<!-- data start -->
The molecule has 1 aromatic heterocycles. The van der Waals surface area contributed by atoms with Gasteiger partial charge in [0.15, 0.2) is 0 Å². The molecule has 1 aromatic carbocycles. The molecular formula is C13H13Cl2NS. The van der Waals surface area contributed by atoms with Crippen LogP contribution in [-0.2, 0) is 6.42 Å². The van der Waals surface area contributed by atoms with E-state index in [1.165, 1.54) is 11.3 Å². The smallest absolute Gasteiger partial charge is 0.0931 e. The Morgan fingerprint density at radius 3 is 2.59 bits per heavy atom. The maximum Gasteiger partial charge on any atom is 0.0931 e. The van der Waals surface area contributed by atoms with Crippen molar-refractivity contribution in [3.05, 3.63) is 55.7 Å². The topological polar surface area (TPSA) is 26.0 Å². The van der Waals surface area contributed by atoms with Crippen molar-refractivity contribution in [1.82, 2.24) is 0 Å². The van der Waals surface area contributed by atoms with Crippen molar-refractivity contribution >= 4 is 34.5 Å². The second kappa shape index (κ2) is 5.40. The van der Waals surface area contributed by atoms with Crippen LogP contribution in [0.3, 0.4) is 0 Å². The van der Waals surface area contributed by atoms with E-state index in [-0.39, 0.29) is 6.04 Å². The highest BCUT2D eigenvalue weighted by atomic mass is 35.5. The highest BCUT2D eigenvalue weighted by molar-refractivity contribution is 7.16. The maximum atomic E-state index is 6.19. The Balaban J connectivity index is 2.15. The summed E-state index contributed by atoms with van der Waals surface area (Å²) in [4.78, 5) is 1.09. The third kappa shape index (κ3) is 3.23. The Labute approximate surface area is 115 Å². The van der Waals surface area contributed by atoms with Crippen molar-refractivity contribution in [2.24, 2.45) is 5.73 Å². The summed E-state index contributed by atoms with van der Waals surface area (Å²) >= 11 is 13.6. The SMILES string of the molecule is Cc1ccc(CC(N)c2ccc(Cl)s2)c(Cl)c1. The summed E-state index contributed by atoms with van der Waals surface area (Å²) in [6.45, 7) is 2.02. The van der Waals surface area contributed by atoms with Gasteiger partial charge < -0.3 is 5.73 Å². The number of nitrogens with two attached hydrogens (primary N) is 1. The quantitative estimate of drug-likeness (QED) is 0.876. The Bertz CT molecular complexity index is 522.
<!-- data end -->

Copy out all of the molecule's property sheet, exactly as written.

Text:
The molecule has 1 aromatic heterocycles. The van der Waals surface area contributed by atoms with Gasteiger partial charge in [0.15, 0.2) is 0 Å². The molecule has 1 aromatic carbocycles. The molecular formula is C13H13Cl2NS. The van der Waals surface area contributed by atoms with Crippen LogP contribution in [-0.2, 0) is 6.42 Å². The van der Waals surface area contributed by atoms with E-state index in [1.165, 1.54) is 11.3 Å². The smallest absolute Gasteiger partial charge is 0.0931 e. The Morgan fingerprint density at radius 3 is 2.59 bits per heavy atom. The maximum Gasteiger partial charge on any atom is 0.0931 e. The van der Waals surface area contributed by atoms with Crippen molar-refractivity contribution in [3.05, 3.63) is 55.7 Å². The topological polar surface area (TPSA) is 26.0 Å². The van der Waals surface area contributed by atoms with Crippen molar-refractivity contribution in [1.82, 2.24) is 0 Å². The van der Waals surface area contributed by atoms with Crippen molar-refractivity contribution >= 4 is 34.5 Å². The second kappa shape index (κ2) is 5.40. The van der Waals surface area contributed by atoms with Crippen LogP contribution in [0.3, 0.4) is 0 Å². The van der Waals surface area contributed by atoms with E-state index in [-0.39, 0.29) is 6.04 Å². The highest BCUT2D eigenvalue weighted by atomic mass is 35.5. The highest BCUT2D eigenvalue weighted by molar-refractivity contribution is 7.16. The maximum atomic E-state index is 6.19. The Balaban J connectivity index is 2.15. The summed E-state index contributed by atoms with van der Waals surface area (Å²) in [4.78, 5) is 1.09. The third kappa shape index (κ3) is 3.23. The Labute approximate surface area is 115 Å². The van der Waals surface area contributed by atoms with Crippen molar-refractivity contribution in [2.24, 2.45) is 5.73 Å². The summed E-state index contributed by atoms with van der Waals surface area (Å²) >= 11 is 13.6. The SMILES string of the molecule is Cc1ccc(CC(N)c2ccc(Cl)s2)c(Cl)c1. The summed E-state index contributed by atoms with van der Waals surface area (Å²) in [6.45, 7) is 2.02. The van der Waals surface area contributed by atoms with Gasteiger partial charge < -0.3 is 5.73 Å². The number of nitrogens with two attached hydrogens (primary N) is 1. The quantitative estimate of drug-likeness (QED) is 0.876. The Bertz CT molecular complexity index is 522.